Growing & Winemaking

 

Checklist for Conservation

January 2009
 
by Nick Frey
 
 
    Conservation Checklist--Fuel
     

     
  • Mowing permanent cover crops
     
  • Multi-row sprayers to reduce passes
     
  • Electrostatic sprayers to reduce water volumes
     
  • Use disease models to reduce spray applications
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  • Cellular or radio communications to reduce travel
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  • Use an ATV on the ranch instead of a pickup
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  • Solar power for filter and valve operators, gate openers and pumps
Early this year fuel prices reached new highs, a dry spring heightened concerns about water supplies, and materials costs for vineyards had nearly doubled for some inputs. These trends make resource conservation even more important for grapegrowers. Fortunately, growers have a number of options available to them to conserve resources, save money and still produce a high-quality grape crop.

Conservation of fuel

Many growers have permanent cover crops, and mow instead of till. For those who are still incorporating cover crops each year, a switch to mowing can save fuel and increase soil organic matter. Whether mowing, tilling or spraying, if possible, match the horsepower of the tractor to the task. Herbicide application with an ATV rather than a 35-hp tractor can provide significant fuel savings. Using a Weed Seeker for follow-up treatment can save fuel and herbicide. Multi-row sprayers can cut passes, and electrostatic sprayers can reduce water and pesticide volumes. Disease models can help time spray applications, and perhaps save one or more applications in some years.

Alternative text
 
Reducing the use of tractors and ATVs in the vineyard creates fuel savings.
Other energy-saving applications include radio and cellular communications to cut down on travel, use of an ATV on the ranch rather than a pickup, solar powered filter and valve operators, gate openers and potentially, irrigation pumps. On-farm housing for supervisors and vineyard employees reduces the costs of commuting.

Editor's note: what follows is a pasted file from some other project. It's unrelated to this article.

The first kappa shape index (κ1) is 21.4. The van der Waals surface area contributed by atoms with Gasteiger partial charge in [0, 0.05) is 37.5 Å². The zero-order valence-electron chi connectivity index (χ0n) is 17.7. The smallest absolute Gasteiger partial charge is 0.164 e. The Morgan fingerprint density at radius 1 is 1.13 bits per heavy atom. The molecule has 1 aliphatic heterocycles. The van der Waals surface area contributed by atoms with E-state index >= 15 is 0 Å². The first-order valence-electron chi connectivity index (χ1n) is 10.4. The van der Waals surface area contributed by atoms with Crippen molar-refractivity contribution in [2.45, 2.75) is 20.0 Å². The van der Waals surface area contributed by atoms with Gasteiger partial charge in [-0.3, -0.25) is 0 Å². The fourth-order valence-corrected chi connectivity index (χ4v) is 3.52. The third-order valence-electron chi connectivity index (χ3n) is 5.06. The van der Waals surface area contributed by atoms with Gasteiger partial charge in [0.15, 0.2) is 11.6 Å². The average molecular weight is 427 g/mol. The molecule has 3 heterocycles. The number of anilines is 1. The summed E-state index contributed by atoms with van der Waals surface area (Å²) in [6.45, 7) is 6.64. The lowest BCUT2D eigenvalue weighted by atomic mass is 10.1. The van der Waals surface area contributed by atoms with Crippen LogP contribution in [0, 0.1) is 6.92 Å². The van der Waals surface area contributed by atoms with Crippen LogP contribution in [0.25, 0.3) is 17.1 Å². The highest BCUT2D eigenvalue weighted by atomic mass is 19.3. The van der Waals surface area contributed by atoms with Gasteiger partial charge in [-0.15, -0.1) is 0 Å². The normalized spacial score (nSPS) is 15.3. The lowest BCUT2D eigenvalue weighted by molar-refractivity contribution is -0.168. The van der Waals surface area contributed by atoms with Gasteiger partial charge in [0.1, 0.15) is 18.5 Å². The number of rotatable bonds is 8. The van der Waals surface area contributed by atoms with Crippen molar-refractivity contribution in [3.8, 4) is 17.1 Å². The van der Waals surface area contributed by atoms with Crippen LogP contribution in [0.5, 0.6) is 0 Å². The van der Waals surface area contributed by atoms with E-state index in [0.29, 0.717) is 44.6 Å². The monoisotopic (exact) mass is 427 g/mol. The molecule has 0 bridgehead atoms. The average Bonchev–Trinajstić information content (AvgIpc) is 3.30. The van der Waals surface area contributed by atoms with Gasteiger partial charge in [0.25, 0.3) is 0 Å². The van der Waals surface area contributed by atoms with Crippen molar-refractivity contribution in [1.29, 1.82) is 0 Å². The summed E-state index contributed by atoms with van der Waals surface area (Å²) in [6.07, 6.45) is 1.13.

Most Sonoma County growers use drip irrigation, but especially on hillside vineyards, pressure-compensating emitters can save water. Every vineyard should check emitter uniformity and measure water flow to ensure irrigation quantities are as planned. Monitoring soil and plant water status, especially before initiating irrigation, are critical. Initiating irrigation earlier than necessary will lead to larger vine leaf areas and greater water consumption throughout the season. (Avoiding a hedging operation through effective irrigation management also can save fuel.)

    Conservation Checklist--Water
     

     
  • Pressure compensating emitters and flow meters
     
  • Monitor soil and plant water status
     
  • Short, frequent irrigations
     
  • Nighttime irrigation
     
  • Manage sprinkler use to minimize water use
Deficit irrigation, or irrigation based upon evapotranspiration models, also conserves water. Perhaps the greatest savings can be achieved by short, frequent irrigations. If root depth in the shallow soils is 2 feet, then irrigating for eight hours will waste water that percolates out of the root zone. Three irrigations per week for 2 hours may save water and produce a better crop than irrigating eight hours once per week. Nighttime irrigation, or at least avoiding irrigation during the middle of the day, can reduce evaporative losses.